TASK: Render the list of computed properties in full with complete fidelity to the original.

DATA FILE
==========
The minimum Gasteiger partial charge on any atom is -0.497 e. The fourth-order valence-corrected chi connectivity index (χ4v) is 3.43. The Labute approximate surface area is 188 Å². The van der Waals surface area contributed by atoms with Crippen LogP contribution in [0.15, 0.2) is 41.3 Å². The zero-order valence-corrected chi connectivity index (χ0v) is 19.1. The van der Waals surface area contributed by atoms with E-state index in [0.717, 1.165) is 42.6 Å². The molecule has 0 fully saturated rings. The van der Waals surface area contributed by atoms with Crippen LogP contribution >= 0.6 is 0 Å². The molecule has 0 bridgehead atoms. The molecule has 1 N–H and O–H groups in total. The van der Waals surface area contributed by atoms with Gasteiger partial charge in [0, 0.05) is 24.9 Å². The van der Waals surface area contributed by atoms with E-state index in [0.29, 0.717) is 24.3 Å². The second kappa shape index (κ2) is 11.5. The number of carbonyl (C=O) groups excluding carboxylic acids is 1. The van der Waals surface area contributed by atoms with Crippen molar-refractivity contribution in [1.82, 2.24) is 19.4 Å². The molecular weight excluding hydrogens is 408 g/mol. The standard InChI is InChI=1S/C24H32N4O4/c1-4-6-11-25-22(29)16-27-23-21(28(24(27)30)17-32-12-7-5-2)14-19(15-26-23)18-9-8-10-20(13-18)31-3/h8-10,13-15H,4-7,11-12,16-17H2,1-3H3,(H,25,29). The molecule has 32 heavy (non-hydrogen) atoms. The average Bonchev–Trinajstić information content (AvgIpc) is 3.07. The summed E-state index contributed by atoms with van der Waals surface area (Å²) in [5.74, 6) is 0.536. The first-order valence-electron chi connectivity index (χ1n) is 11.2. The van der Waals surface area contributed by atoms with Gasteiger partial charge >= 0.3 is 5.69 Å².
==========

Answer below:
The minimum Gasteiger partial charge on any atom is -0.497 e. The fourth-order valence-corrected chi connectivity index (χ4v) is 3.43. The Labute approximate surface area is 188 Å². The van der Waals surface area contributed by atoms with Crippen LogP contribution in [0.15, 0.2) is 41.3 Å². The zero-order valence-corrected chi connectivity index (χ0v) is 19.1. The van der Waals surface area contributed by atoms with E-state index in [0.717, 1.165) is 42.6 Å². The molecule has 0 fully saturated rings. The van der Waals surface area contributed by atoms with Crippen LogP contribution >= 0.6 is 0 Å². The molecule has 0 bridgehead atoms. The molecule has 1 N–H and O–H groups in total. The van der Waals surface area contributed by atoms with Gasteiger partial charge in [0, 0.05) is 24.9 Å². The van der Waals surface area contributed by atoms with E-state index in [0.29, 0.717) is 24.3 Å². The second kappa shape index (κ2) is 11.5. The number of carbonyl (C=O) groups excluding carboxylic acids is 1. The van der Waals surface area contributed by atoms with Crippen molar-refractivity contribution in [1.82, 2.24) is 19.4 Å². The molecular weight excluding hydrogens is 408 g/mol. The standard InChI is InChI=1S/C24H32N4O4/c1-4-6-11-25-22(29)16-27-23-21(28(24(27)30)17-32-12-7-5-2)14-19(15-26-23)18-9-8-10-20(13-18)31-3/h8-10,13-15H,4-7,11-12,16-17H2,1-3H3,(H,25,29). The molecule has 32 heavy (non-hydrogen) atoms. The average Bonchev–Trinajstić information content (AvgIpc) is 3.07. The summed E-state index contributed by atoms with van der Waals surface area (Å²) in [5.74, 6) is 0.536. The first-order valence-electron chi connectivity index (χ1n) is 11.2. The van der Waals surface area contributed by atoms with Gasteiger partial charge >= 0.3 is 5.69 Å².